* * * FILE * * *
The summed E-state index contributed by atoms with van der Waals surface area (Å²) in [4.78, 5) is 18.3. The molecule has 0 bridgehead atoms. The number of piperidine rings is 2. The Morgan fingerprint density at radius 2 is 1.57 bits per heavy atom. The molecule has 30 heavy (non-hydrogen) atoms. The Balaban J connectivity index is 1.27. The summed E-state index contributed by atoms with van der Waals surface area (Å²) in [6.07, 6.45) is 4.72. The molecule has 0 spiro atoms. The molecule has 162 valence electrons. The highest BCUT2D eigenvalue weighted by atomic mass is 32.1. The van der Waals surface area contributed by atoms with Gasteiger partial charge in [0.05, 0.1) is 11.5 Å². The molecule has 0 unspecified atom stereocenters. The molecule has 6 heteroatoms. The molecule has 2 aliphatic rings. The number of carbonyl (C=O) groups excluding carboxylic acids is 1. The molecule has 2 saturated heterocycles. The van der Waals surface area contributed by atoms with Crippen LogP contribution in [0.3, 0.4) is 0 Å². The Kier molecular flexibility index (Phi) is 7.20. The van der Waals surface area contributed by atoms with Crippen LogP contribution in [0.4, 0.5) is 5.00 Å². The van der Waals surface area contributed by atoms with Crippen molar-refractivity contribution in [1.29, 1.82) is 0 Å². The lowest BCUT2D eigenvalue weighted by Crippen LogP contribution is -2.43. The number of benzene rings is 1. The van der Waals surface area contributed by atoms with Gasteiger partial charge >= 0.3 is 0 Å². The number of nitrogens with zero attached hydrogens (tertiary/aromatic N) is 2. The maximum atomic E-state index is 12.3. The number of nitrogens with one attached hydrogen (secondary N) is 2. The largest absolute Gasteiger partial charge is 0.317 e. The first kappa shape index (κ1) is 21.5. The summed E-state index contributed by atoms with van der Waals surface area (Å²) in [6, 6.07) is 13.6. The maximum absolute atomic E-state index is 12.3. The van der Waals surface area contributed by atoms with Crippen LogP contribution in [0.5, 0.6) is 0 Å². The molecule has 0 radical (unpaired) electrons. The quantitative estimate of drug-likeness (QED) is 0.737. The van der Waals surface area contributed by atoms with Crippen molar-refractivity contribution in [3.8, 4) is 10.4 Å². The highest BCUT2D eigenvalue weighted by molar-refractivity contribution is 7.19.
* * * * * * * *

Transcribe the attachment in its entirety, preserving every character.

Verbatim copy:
The summed E-state index contributed by atoms with van der Waals surface area (Å²) in [4.78, 5) is 18.3. The molecule has 0 bridgehead atoms. The number of piperidine rings is 2. The Morgan fingerprint density at radius 2 is 1.57 bits per heavy atom. The molecule has 30 heavy (non-hydrogen) atoms. The Balaban J connectivity index is 1.27. The summed E-state index contributed by atoms with van der Waals surface area (Å²) in [6.07, 6.45) is 4.72. The molecule has 0 spiro atoms. The molecule has 162 valence electrons. The highest BCUT2D eigenvalue weighted by atomic mass is 32.1. The van der Waals surface area contributed by atoms with Gasteiger partial charge in [0.05, 0.1) is 11.5 Å². The molecule has 0 unspecified atom stereocenters. The molecule has 6 heteroatoms. The molecule has 2 aliphatic rings. The number of carbonyl (C=O) groups excluding carboxylic acids is 1. The molecule has 2 saturated heterocycles. The van der Waals surface area contributed by atoms with Crippen LogP contribution in [0.3, 0.4) is 0 Å². The Kier molecular flexibility index (Phi) is 7.20. The van der Waals surface area contributed by atoms with Crippen LogP contribution in [0.4, 0.5) is 5.00 Å². The van der Waals surface area contributed by atoms with Crippen molar-refractivity contribution in [1.29, 1.82) is 0 Å². The lowest BCUT2D eigenvalue weighted by Crippen LogP contribution is -2.43. The number of benzene rings is 1. The van der Waals surface area contributed by atoms with Gasteiger partial charge >= 0.3 is 0 Å². The number of nitrogens with zero attached hydrogens (tertiary/aromatic N) is 2. The maximum atomic E-state index is 12.3. The number of nitrogens with one attached hydrogen (secondary N) is 2. The largest absolute Gasteiger partial charge is 0.317 e. The first kappa shape index (κ1) is 21.5. The summed E-state index contributed by atoms with van der Waals surface area (Å²) in [6, 6.07) is 13.6. The maximum absolute atomic E-state index is 12.3. The van der Waals surface area contributed by atoms with Crippen LogP contribution in [0.5, 0.6) is 0 Å². The molecule has 0 radical (unpaired) electrons. The quantitative estimate of drug-likeness (QED) is 0.737. The van der Waals surface area contributed by atoms with Crippen molar-refractivity contribution in [3.8, 4) is 10.4 Å². The highest BCUT2D eigenvalue weighted by molar-refractivity contribution is 7.19.